4. Men who come to Christ always find the key to destiny in His hands. He has opened the book, and for them no longer fate but Jesus Christ is lord and master of their lives. It is not only the Lamb, but the Lamb slain that we see; not only love but sacrifice. The Lamb has death-wounds on its body, as it stands in the first pathos of death, slain though not yet fallen. This is indeed the kind of love that conquers destiny. There are many kinds of love—placidly selfish love, good-humoured and easy-going affection, that knows nothing of sacrifice. But this is by far too great a task for such love. The book of destiny remains for ever closed to selfishness. So we come in sight of the ancient truth, old indeed as the world though but slowly apprehended, that man must sacrifice to destiny. To gain either the understanding or the mastery of fate we must give up ourselves. It is a hard lesson, but it is the way in which the world is made, and we must all learn it. It is sacrifice, and sacrifice alone, that avails in the last resort to give either peace or victory.

Many a song of praise had previously been sung on earth and in heaven to the glory of the self-existent and eternal God. Many a psalm had also been chanted in honour of the coming Messiah are He made His advent in our world. When He had completed His work of redeeming love on earth, He ascended into heaven amid the acclamations and songs of thousands of angels. But now the redeemed around the throne behold their Lord, whom they remember as the Lamb slain, the Victim which suffered for their sins, taking up and carrying on the design of God in the administration of His Kingdom, so that He may make all things redound to His Father’s glory and to the completion of human redemption. Then they burst forth in this new song.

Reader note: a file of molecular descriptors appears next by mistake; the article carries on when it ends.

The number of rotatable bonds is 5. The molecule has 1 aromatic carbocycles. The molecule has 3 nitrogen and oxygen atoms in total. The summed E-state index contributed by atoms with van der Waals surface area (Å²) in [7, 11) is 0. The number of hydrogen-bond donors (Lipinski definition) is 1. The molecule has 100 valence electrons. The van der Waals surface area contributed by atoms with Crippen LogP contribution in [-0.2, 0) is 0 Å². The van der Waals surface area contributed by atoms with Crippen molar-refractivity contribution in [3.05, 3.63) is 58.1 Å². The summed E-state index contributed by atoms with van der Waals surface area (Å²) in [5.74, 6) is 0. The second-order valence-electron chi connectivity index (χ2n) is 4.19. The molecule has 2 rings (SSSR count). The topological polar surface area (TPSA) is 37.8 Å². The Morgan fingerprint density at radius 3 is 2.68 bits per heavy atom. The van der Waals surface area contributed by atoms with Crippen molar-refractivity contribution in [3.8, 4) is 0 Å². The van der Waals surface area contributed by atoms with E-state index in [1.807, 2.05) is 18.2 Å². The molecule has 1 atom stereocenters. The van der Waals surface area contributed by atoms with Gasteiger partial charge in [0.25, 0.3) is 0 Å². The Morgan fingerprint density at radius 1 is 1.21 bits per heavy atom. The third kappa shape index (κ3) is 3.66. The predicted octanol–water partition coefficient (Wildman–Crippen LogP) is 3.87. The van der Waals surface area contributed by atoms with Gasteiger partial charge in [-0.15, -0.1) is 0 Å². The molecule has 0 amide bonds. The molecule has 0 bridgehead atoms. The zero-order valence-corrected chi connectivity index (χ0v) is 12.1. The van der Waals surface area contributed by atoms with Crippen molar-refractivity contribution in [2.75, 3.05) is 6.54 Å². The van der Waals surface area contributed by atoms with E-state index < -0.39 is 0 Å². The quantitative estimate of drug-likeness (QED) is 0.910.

The song sung by this great multitude, including even the representatives of nature, now “delivered from the bondage of corruption into the liberty of the glory of the children of God,” is a new song, for it is the song of the “new creation”; and its burden, it will be observed, is not creation, but redemption by the blood of the Lamb, a redemption through which all partaking of it are raised to a higher glory and a fairer beauty than that enjoyed and exhibited before sin had as yet entered into the world, and when God saw that all that He had made was good.

As we see Christ moving on towards Calvary, we tremble as we realize how the fate of the world turned on that cross. By accepting it, He revealed the meaning of man’s destiny, and He conquered it for man. The Lamb slain prevailed to open the book. The revealing power of the cross has showed how through suffering man is made perfect, and changed the mystery of pain to the hope of glory, the bitter cry to the shout of victory, and the victims of life to the sons of God.

“Thou didst purchase us unto God with Thy blood.” The slave of past guilt, of besetting sin, of frailty and futility, of dark despair, Jesus ransomed me. And not by a mere act of sovereignty and might. No, but by breaking the alabaster vase of His unblemished body for me, and by pouring forth the costly spikenard of His blood. Can I ever forget it? will it not be the theme of my praise through the unending years of the future?1 [Note: A. Smellie, In the Hour of Silence, 97.]

Others have been compelled to acknowledge mysteries of reason which prepare for and harmonize with the mysteries ascribed to religion by the Christian Church; they have felt that the Incarnation and Passion are not incredible to those who believe and meditate on the earlier mystery of creation; that the difficulties which beset the one are the same in kind as the mysteries which beset the other; that in the region of philosophical thought an acting is a suffering God, and that whatever inclines a commencing inquirer to reject as absurd a belief in a “Lamb slain before the foundation of the world,” the same principle if pursued into its philosophical consequences would lead to rejecting the belief of any personal God at all.2 [Note: Life of Sir William Rowan Hamilton, 465.]